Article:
The current rules regarding the acceptable level of noise for wind farm developments are set to be reviewed due to inconsistencies in the way in which they are applied. The guidance itself is clear, stating that wind farms should operate at no more than 5 decibels above background noise with an upper limit of 40 db in the daytime and 43 db at night. There have, however, been concerns about how authorities have been applying the limits. A leaked document from the Department for Energy and Climate Change revealed that “It has been brought to our attention that inconsistent approaches have been taken to the practical application of the guidance.”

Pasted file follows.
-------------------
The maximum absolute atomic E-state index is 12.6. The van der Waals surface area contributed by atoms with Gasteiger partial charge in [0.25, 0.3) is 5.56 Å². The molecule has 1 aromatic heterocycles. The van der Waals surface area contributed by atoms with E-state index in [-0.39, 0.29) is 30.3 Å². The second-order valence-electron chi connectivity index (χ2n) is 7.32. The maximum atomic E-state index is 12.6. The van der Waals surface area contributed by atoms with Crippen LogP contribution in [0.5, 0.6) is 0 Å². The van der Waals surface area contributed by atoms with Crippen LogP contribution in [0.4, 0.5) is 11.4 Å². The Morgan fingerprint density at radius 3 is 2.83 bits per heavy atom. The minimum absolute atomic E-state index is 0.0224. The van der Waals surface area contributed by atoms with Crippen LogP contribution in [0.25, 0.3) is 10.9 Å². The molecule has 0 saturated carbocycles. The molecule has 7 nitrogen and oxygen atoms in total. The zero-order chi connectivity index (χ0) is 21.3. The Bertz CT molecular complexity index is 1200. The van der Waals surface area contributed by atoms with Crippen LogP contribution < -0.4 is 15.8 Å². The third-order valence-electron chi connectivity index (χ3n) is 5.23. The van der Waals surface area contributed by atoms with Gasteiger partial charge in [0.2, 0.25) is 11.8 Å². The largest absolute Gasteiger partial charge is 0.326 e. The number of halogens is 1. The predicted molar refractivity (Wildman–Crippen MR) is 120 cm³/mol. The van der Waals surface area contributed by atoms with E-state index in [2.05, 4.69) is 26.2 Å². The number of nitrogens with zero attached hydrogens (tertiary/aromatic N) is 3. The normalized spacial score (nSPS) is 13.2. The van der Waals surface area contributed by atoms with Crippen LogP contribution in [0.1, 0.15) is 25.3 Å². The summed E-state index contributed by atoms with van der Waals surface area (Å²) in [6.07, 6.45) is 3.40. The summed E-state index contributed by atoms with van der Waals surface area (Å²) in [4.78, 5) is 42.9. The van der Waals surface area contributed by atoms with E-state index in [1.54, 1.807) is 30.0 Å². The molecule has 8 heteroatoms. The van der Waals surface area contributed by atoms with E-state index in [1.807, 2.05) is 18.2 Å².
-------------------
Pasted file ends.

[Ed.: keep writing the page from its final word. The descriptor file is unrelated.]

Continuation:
In response to the problem, DECC has commissioned a review of the current position which will be carried out by Hayes McKenzie, a specialist wind farm consultancy firm. The review is to begin next month and is expected to be finished by the end of the year.
Energy Minister Charles Hendry stated “Noise is a key issue to be taken into account in considering proposals for wind farm development. Our aim is to ensure that [the guidance] is applied in a consistent and effective manner and that it is implemented in a way that provides the intended level of protection.” Charles Anglin, head of RenewablesUK, believes that developers have little to fear from the review: “We welcome the review because we think it will show very clearly that although there are very loud myths about wind power there actually isn’t a noise problem.”